Shooting Star Children’s hospice worked with adult hospices in Surrey and South West London to raise awareness of young people’s needs and help improve their transition to adult services.

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Project and outcomes


Project overview

Increasing numbers of children with life limiting conditions are living into adulthood. However, they and their families might need care and support that adult hospices aren’t traditionally set up to offer.

Five years ago, Shooting Star’s transition team established regular meetings between adult and paediatric specialist palliative care services within Surrey and London (this includes hospice, community, and hospital services in each area). The meetings aim to provide a shared space for professionals to discuss the current and future clinical care and service provision for young people with complex needs, who are likely to be coming into adult hospice care in the next two years.

The Surrey hospices engaged in partnership with Shooting Star are:

  • Princess Alice Hospice
  • Phyliss Tuckwell Hospice Care
  • Woking and Sam Beare Hospice and Wellbeing Care
  • St Catherine’s Hospice. 

The hospices in the London partnership include:

  • Royal Trinity Hospice
  • Meadow House Hospice
  • St Christopher’s Hospice
  • St Raphael’s Hospice
  • Demelza Hospice Care for Children.


Meetings take place every six months. Each young person over the age of 16 years is discussed over the course of several meetings, which ensures children's and adults' services have a good shared understanding of their needs, their family set up and the trajectory of their illness. Children’s and adult services have also gained valuable understanding of the local care and services available for their cohorts of patients.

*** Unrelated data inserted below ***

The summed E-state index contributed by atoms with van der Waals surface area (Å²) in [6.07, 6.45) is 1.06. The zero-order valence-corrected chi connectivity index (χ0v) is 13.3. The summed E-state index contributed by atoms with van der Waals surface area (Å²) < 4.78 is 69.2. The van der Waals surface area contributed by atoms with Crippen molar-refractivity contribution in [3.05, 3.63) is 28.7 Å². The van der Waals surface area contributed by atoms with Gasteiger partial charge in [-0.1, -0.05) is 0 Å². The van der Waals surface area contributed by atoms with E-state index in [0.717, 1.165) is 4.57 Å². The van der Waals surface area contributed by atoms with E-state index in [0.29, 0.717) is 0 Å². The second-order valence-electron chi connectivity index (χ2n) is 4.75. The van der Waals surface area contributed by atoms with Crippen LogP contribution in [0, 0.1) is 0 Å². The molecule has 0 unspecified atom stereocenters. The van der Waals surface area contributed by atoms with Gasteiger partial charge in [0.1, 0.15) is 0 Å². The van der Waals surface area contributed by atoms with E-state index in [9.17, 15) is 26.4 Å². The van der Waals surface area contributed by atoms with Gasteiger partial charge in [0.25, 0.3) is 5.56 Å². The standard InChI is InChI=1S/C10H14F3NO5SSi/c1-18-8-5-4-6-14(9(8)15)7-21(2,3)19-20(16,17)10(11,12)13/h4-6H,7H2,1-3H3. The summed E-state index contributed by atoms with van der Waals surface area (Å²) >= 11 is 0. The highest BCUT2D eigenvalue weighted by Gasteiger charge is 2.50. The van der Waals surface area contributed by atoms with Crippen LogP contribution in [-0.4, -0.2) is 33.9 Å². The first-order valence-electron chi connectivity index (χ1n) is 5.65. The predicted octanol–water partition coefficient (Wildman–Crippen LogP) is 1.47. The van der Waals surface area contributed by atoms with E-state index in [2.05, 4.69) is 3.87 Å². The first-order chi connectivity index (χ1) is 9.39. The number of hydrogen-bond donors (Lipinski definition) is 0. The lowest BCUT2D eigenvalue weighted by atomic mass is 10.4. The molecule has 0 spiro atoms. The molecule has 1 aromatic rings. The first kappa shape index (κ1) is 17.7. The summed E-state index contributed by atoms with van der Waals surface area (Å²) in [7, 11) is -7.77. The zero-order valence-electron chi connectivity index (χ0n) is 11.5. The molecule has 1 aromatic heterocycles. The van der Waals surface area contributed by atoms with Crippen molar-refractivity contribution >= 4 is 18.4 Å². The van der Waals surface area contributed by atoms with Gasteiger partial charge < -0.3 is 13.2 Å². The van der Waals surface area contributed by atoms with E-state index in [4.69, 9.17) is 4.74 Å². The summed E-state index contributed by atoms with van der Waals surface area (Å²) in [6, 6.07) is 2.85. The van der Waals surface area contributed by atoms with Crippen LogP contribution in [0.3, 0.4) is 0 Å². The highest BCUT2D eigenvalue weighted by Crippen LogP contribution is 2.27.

Most cases result in a joint assessment to introduce the adult service. From there, young people and their families often visit their local adult hospice and have joint clinical visits with both adult and paediatric services. For many young people and their family, transition is a daunting time, so the meetings and collaboration are carried out at the pace of the young person and their family. 

The meetings help ensure there is consistent messaging, shared goals and clear planning between services, which contributes to a smooth transition process for the young patient and their family.

The London meeting has expanded to involve the Surrey and Southwest London specialist paediatric palliative care team (SPACE) and the specialist team from Evelina Children’s Hospital and Demelza children’s and young adult hospice. The Burdett Trust Regional Nurse Advisor for Young People's Healthcare Transition (London) also attends and provides valuable updates on national and local Transition developments.

Facilitators, challenges and advice


Key facilitators

All hospice staff are very busy, so the meetings need to be worth their while. Although medical consultants from adults’ and children’s services are working in different environments, they have a common language and understanding of clinical terminology. This makes the meetings very efficient and enables them to learn from each other about the different clinical complexities and service provision for paediatric and adult palliative care.